Friday's Iran Mini Report - April 5, 2019
• U.N. Watchdog Inspects A Site Flagged As Suspicious But Possibly Too Late
The Wall Street Journal: The United Nations' atomic agency has heeded calls by the U.S. and Israel to inspect a site that Israeli Prime Minister Benjamin Netanyahu claimed last fall was housing Iranian nuclear equipment and material, according to officials familiar with the agency's work. But the visit may have come too late to yield proof of the claims.
The International Atomic Energy Agency first sent a team of inspectors to the site, which is in Tehran, in February, according to the officials. The agency's staff took a series of environmental samples that are currently being analyzed, they said. It isn't clear when the IAEA first asked for access to the site.
• Mike Pompeo Appeals For Unity To Confront Russia, China And Iran On NATO's 70th Anniversary
The Telegraph: Mike Pompeo, the US secretary of state, has appealed for unity to confront "great power" challenges from Russia, China and Iran on the 70th anniversary of Nato. "We have rightly sought peace through strength here in NATO. We must continue to do so, especially in this new era of great power competition from Russia, from China, and the Islamic Republic of Iran," he told a meeting of the alliance's foreign ministers.
• Activists: Iran's Revolutionary Guards Fire on Protesters in Deadly Flood Confrontation |
Voice of America: Exiled Iranian opposition activists say Iran's Revolutionary Guard Corps has fired on protesters who tried to stop it from diverting floodwaters in a southwestern town, resulting in a protester's death. The activists said the protester died after being shot by IRGC forces in Wednesday's predawn confrontation in the Dasht-e-Azadegan district of Khuzestan province. They said minority Iranian Arab residents of the area, also known as Ahwazis, were trying to stop the IRGC from destroying a dyke and diverting floodwaters into their farmland.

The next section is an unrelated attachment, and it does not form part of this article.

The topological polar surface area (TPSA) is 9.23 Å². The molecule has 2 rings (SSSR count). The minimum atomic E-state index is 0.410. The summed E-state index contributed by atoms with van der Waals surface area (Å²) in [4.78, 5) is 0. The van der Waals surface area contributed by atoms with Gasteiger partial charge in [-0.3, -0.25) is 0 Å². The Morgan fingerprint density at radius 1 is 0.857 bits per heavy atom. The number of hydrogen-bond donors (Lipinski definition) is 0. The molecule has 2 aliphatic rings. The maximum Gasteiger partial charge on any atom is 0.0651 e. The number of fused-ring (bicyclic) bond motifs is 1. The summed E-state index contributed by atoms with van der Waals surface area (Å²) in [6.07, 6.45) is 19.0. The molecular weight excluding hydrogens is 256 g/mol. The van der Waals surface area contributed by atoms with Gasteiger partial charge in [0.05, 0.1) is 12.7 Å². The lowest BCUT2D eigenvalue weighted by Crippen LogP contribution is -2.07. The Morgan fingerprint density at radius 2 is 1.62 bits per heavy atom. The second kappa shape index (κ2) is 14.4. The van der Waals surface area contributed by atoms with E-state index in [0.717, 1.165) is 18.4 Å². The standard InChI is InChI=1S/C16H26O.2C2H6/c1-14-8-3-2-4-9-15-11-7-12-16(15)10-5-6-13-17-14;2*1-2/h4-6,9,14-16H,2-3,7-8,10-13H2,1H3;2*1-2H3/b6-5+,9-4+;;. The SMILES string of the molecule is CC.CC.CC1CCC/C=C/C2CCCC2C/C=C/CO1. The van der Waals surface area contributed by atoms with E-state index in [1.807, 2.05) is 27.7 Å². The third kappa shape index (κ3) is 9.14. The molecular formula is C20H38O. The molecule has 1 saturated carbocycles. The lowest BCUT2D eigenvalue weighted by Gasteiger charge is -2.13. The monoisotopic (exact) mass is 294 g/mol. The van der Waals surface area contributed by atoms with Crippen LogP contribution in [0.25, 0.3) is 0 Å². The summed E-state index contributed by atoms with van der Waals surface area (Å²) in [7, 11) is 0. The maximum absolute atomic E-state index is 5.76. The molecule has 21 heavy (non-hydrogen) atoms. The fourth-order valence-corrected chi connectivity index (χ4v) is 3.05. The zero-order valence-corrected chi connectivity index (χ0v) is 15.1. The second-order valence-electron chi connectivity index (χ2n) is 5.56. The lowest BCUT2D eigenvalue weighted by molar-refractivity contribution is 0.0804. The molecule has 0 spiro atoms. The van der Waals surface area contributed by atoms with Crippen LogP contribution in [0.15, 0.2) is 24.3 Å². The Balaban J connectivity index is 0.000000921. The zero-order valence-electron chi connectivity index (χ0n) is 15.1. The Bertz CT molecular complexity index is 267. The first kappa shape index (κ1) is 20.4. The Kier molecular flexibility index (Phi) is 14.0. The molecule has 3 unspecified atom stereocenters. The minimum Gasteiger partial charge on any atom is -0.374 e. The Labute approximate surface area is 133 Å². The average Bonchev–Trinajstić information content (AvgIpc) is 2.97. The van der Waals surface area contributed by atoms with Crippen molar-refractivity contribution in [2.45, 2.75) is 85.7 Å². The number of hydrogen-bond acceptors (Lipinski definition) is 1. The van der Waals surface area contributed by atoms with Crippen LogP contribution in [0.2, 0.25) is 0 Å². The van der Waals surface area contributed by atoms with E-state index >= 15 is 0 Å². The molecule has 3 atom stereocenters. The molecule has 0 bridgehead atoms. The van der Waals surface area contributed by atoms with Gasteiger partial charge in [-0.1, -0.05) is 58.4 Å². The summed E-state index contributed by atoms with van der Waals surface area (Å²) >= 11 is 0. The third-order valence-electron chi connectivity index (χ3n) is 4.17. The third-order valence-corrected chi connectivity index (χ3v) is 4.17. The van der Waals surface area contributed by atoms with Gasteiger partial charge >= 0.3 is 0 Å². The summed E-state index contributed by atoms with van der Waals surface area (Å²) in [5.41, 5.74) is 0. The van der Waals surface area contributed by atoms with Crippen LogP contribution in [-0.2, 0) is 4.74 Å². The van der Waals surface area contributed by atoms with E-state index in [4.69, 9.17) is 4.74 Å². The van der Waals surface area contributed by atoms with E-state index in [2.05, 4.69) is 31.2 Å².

• Iran Reports Massive Flood Damage To Farms
Reuters: Flooding has caused hundreds of millions of dollars of damage to Iranian agriculture, an official said on Thursday, as the parliament speaker questioned whether government funds would be adequate to compensate communities and farmers. About 1,900 cities and villages have been affected by floods and exceptionally heavy rains since March 19. The disaster, which has so far killed 62 people, has left aid agencies struggling to cope and seen 86,000 people moved to emergency shelters.
• Saudi Arabia Makes Inroads In Iraq To Curb Iranian Influence
Bloomberg: Saudi Arabia intends to invest $1 billion in development projects in Iraq and open a consulate in the capital, reversing a longstanding policy of disengagement there as it seeks to curb rival Iran's growing influence in the Middle East. A Saudi ministerial and business delegation is in Iraq this week to discuss investment ideas for some of the kingdom's biggest companies, including oil giant Aramco, Saudi Basic Industries Corp. and the Maaden mining corporation, Saudi Commerce and Investment Minister Majid Al-Qasabi said in Baghdad.
• Qatar Is The Weakest Link In An 'Arab NATO' | National Review
It is a good idea in theory: Assemble a coalition of Sunni Arab states, call it the Middle East Strategic Alliance (MESA), and create a multinational military force meant to serve as a bulwark against Iranian aggression, terrorism, and extremism. Such an alliance would finally allow the U.S. to lessen its Middle East footprint, as the 2017 National Security Strategy recommended, and allow the Pentagon to redeploy some capabilities toward China and Russia - two of the "Big 4" countries that pose the greatest menace to the United States according to the latest U.S. intelligence community's Worldwide Threat Assessment. It is also hoped that such a self-sufficient Arab military pact would help bring some much-needed stability to the region.
• Oxford Study Reveals Iranian Digital Network To Support Interventions In Arab Countries
Asharq Al-Awsat: Iran uses a network of websites, which are misleading and registered with "false" data, to spread its digital propaganda in the Arab world, according to a study published by Oxford University. The study, titled "Iranian Digital Interference in the Arab World," points out that the network mainly attacks Saudi Arabia. The study was prepared by three researchers from the Project on Computational Propaganda (COMPROP) based at the Oxford Internet Institute, University of Oxford.